NSJ Coach of the Year: Satterfield parlays App State success into Louisville job

After four seasons of unprecedented FBS success, the Mountaineers’ coach left for the ACC

Scott Satterfield opted to leave Appalachian State, his alma mater, to take over at Louisville. (Timothy D. Easley / AP Photo)

Appalachian State was the preseason favorite to win the Sun Belt Conference’s East Division and play in the league’s first-ever postseason championship game.

So in that respect, the Mountaineers lived up to their expectations in 2018.

But as Duke basketball coach Mike Krzyzewski likes to say, a season isn’t about the destination, it’s all about the journey. And oh, what a journey it was for App State on the way to its third straight league title.

The Mountaineers started the season by taking Penn State to overtime. Then, with a new quarterback playing in place of a record-setting four-year starter, App State ascended into the national polls for the first time in school history.

They overcame a season-ending injury to their leading rusher, rebounded from a disheartening nationally televised loss in which quarterback Zac Thomas suffered a concussion and still ended up winning 10 games and the division.

It’s a performance that not only helped coach Scott Satterfield get a new, higher-profile job — he was hired by Louisville shortly after the Mountaineers beat Louisiana-Lafayette in the first Sun Belt Championship Game — but also earned him recognition from the staff of the North State Journal as the state’s Coach of the Year.

“We faced adversity just like another good football team does throughout a season, but these guys just continued to rally each and every week,” Satterfield said following the Louisiana-Lafayette game. “It’s hard to win. It’s hard to win championships. These guys right here, they fight each and every day to try to make it happen.

“That’s why that we’ve been able to have so much success over the last four seasons. It’s hard to beat a team that plays for each other like we do.”

Satterfield learned that philosophy from his own former App State coach Jerry Moore, for whom he played quarterback from 1989-91. As a senior, he led the Mountaineers to an undefeated regular season and the quarterfinals of what is now known as the FCS playoffs.

The 45-year-old Hillsborough native then cut his coaching teeth as an assistant to Moore during his alma mater’s run of three straight FCS national championships before taking over the program upon his mentor’s retirement in 2013.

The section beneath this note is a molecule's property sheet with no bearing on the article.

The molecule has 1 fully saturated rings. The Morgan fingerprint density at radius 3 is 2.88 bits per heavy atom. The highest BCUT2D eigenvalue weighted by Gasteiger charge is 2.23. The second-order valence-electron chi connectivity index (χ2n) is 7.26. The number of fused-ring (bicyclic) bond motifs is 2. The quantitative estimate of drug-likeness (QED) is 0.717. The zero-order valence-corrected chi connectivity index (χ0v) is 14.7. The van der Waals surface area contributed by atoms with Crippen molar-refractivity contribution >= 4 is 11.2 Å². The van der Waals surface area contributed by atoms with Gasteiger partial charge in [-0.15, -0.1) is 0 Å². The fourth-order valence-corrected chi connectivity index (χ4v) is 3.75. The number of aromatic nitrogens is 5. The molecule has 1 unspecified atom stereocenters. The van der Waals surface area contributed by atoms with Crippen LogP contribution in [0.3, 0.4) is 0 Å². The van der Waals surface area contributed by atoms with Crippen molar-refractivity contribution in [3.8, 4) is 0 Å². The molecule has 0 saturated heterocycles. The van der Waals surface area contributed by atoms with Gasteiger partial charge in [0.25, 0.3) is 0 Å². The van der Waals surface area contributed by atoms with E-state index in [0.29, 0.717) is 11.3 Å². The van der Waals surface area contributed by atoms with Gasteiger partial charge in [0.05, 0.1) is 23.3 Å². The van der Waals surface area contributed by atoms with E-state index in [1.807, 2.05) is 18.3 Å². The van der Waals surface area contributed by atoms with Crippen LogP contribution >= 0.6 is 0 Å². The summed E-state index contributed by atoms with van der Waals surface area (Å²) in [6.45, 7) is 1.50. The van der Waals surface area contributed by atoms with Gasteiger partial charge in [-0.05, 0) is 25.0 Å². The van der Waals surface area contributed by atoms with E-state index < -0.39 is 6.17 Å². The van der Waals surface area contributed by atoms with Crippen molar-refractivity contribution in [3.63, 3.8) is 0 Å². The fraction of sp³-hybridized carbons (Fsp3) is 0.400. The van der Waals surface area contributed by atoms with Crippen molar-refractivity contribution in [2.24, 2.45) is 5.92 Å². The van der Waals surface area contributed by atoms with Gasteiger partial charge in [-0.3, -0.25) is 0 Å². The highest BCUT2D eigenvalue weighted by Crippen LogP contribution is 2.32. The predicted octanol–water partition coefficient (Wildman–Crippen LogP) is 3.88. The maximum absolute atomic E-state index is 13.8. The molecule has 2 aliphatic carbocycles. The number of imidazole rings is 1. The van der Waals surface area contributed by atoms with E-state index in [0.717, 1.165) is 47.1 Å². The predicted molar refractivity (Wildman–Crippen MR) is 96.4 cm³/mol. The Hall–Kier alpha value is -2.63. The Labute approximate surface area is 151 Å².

Satterfield proved to be the right man at the right time when the Mountaineers made the transition to FBS status. Their 41 wins in the four years since — including four straight bowl victories — are the most victories of any Group of Five program during that stretch.

And yet despite all that, Satterfield is reluctant to take credit for his program’s success.

“It’s a reflection of our players and staff. That’s the bottom line,” he said. “I’m not one to want to be in the spotlight. I don’t like that. I want all our players to get recognized and our coaches.

“This is a team sport and we have 115 guys in our locker room, and if we all work as one, a lot of guys are going to get recognized. We’ve been one of the most consistent programs in the country over the last four years, and it speaks volumes to this senior class and what they’ve been able to do for our program.”

As much as he tried to downplay it, Satterfield’s contribution to that success didn’t go unnoticed by schools with more prominent programs.

His name was mentioned in connection with job openings at North Carolina and Georgia Tech this year before he finally took the job at Louisville and a contract that pays him $3.69 million over the next three seasons.

“It’s what dreams are made of for me,” Satterfield said at his introductory press conference “It proves the point that if you work your tail off and have a great attitude every single day, your dreams can be met and they will come true, because I’m living those dreams at the University of Louisville.”

Also Considered: NC State football coach Dave Doeren; UNC baseball coach Mike Fox and women’s soccer coach Anson Dorrance; coach Paul Riley of the NWSL champion N.C. Courage; and Murphy High School football coach David Gentry.

Looking Back

Wake Forest football coach Dave Clawson was the NSJ staff’s prediction for 2018 Coach of the Year, but injuries ravaged the Demon Deacons. Still, Clawson’s team scrapped to win two of its last three games to become bowl eligible for the third straight year.